Published: October 19, 2011
1-1/2 ounces rum (usually Bacardi)
1-1/2 ounces Kahlúa
2 scoops vanilla ice cream
A couple ice cubes
Blend and serve in a 7-1/2-ounce rocks glass.
When he started tending bar at Bayview Yacht Club in 1967, Jerome Adams wasn't looking to create a worldwide sensation. He says he was just trying to fill the shoes of his eminent predecessor, Curtis Hicks, who had tended bar at Bayview for 28 years and was retiring.
Adams says, "They were so used to Curtis, the way he made his drinks, that anything I did I couldn't do as good as Curtis. And that's when I was trying to come up with something to try to help me fit in with the group."
So, one late January night in 1968, the club's newest mixologist was trying to devise a drink that would be a crowd-pleaser. "I had tried all different things. I used rum, I used vodka, I used scotch. I used everything. But the best taste was with rum, Kahlúa and ice cream. So, one night, I had a little, small blender then, and it was big enough to make maybe three or four of these drinks.
"So had made up some and I was going to take them into the kitchen and give them to the waitstaff and let them taste it — but just as I pulled them up, three guys walked in coming from the hockey game from Olympia. And one of the guys at that time was the bar and restaurant chairman at Bayview, Ed Jacoby, the owner of Jacoby's downtown.
"And so he said, 'What you got there?' I say, 'Oh, it's something I just made up.' He said, 'Let us taste it.' And so I gave him and his two buddies three of 'em, and they drank it and said, 'You got any more?' I said, 'No, but I could make up some.' So I ran back in the kitchen, got some more ice cream, and made up three more and gave them to them.
"They say, 'Well, Jesus Christ, these are pretty good! ... What you call it?' I say, 'Well, it doesn't have a name.' So one of the guys says, 'You know what? After two of these damn things, kinda makes you wanna hum.' So that's how we got the name 'the Hummer.' I never thought it was going to be that big. I just started pushing it across the bar."
The story may have ended right there, with Adams' position as bartender secured and club members happy to imbibe in this newfound nectar. But our local boating and sailing crowd has always been an intrepid bunch, scouring the Great Lakes in summer, traveling to tropical climes for winter races, and jet-setting all over the globe. Soon, Bayview members were walking into bars and clubs all over the world asking for a Hummer. And, in those pre-Internet days, the flummoxed bartender would have to place a long-distance phone call to Detroit to get the recipe. Bayview's bar began fielding calls from California, Florida, even France, all asking for the magic formula.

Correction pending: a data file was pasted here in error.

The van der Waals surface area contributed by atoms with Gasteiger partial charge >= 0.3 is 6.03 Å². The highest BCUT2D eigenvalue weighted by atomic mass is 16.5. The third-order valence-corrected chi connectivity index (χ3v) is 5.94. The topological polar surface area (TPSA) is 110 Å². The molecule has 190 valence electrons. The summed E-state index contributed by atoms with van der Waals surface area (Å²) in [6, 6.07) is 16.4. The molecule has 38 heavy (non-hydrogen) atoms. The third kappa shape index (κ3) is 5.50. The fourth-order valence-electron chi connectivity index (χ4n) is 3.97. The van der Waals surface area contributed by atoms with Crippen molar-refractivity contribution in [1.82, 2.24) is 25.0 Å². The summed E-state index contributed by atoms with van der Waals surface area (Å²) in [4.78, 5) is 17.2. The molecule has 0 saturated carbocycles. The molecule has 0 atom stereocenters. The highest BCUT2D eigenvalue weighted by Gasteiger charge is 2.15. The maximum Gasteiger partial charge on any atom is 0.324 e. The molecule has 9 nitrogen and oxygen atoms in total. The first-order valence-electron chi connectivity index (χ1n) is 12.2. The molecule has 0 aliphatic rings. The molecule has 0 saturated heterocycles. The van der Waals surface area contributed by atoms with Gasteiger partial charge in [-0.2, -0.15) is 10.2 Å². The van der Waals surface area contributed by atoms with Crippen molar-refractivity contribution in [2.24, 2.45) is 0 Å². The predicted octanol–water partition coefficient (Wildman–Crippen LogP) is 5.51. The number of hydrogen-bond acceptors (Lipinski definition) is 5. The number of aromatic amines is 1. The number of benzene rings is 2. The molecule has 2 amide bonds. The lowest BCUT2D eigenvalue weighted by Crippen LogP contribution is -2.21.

Over the years, that formula has seen some changes. Modifications have included using butter pecan and peppermint ice cream, and even using actual cream instead.
Adams says, "We ran out of ice cream one night. Now, the ice can make it thick, but I didn't have ice cream, so I used cream with some vanilla flavor in it. And I could make it just as thick." The alteration led to a common misconception of the drink's provenance.
"There was a lot of controversy about that, because the guy from Joe Muer's London Chop House, back in the '80s, he said he invented it. I told him, 'No, you didn't.' He said, 'Well, I was the one that started using ice cream.' I said, 'No, I used the ice cream first. ... The reason I quit using ice cream was because at the time it was cheaper for me to use cream, because I was only getting 75 cents for a Hummer.'
"Back then, you see, a scotch and water would only cost you 90 cents. And in the '60s and '70s, we had 50-cent drinks and 15-cent glasses of beer. You know, money was tight."
The rivalry is now long-settled, and Adams now gets on well with the former London Chop House bar staff. "Saturday night," Adams says, "my wife and I got an invitation to go to the new Joe Muer Seafood restaurant at the Renaissance Center as guests of Joe Muer. I was talking to the bartender down there, and he said, 'Man, you helped me make many dollars, 'cause we made that drink by the pitchers-full.' I said, 'Well, you didn't make them any more than I do.'"
Adams is perhaps too humble, because Bayview can really mix up huge batches of the drink. When large parties started coming into the club and requesting dozens of Hummers at once, the bar had to upgrade to a large, heavy-duty blender. Now, Bayview keeps two of them ready in the kitchen for large parties, or to take out to regattas, and Adams often travels to Toronto, Mackinac and Florida to personally mix his fabled classic drink.
With a humble smile on his face, Adams says, "Like I say, when I invented the drink, I never thought it was going to be that big." —Michael Jackman
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